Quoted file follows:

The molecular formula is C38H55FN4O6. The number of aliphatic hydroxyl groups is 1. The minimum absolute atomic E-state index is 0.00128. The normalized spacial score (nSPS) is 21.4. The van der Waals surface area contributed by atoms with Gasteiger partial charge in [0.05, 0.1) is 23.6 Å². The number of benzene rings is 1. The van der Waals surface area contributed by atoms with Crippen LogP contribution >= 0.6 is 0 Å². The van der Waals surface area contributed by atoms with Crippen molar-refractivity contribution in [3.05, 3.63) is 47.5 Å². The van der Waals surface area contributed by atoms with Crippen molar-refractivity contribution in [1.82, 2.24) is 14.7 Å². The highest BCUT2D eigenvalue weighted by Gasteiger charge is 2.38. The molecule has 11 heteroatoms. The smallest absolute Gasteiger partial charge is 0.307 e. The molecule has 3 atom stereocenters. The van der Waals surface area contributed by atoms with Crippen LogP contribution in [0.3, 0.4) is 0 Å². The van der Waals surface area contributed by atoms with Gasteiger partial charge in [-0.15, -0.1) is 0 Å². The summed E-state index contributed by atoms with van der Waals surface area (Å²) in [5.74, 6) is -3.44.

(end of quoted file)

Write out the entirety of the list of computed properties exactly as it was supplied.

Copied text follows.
The molecular formula is C38H55FN4O6. The number of aliphatic hydroxyl groups is 1. The minimum absolute atomic E-state index is 0.00128. The normalized spacial score (nSPS) is 21.4. The van der Waals surface area contributed by atoms with Gasteiger partial charge in [0.05, 0.1) is 23.6 Å². The number of benzene rings is 1. The van der Waals surface area contributed by atoms with Crippen LogP contribution >= 0.6 is 0 Å². The van der Waals surface area contributed by atoms with Crippen molar-refractivity contribution in [3.05, 3.63) is 47.5 Å². The van der Waals surface area contributed by atoms with Crippen molar-refractivity contribution in [1.82, 2.24) is 14.7 Å². The highest BCUT2D eigenvalue weighted by Gasteiger charge is 2.38. The molecule has 11 heteroatoms. The smallest absolute Gasteiger partial charge is 0.307 e. The molecule has 3 atom stereocenters. The van der Waals surface area contributed by atoms with Crippen LogP contribution in [0.3, 0.4) is 0 Å². The van der Waals surface area contributed by atoms with Gasteiger partial charge in [-0.15, -0.1) is 0 Å². The summed E-state index contributed by atoms with van der Waals surface area (Å²) in [5.74, 6) is -3.44.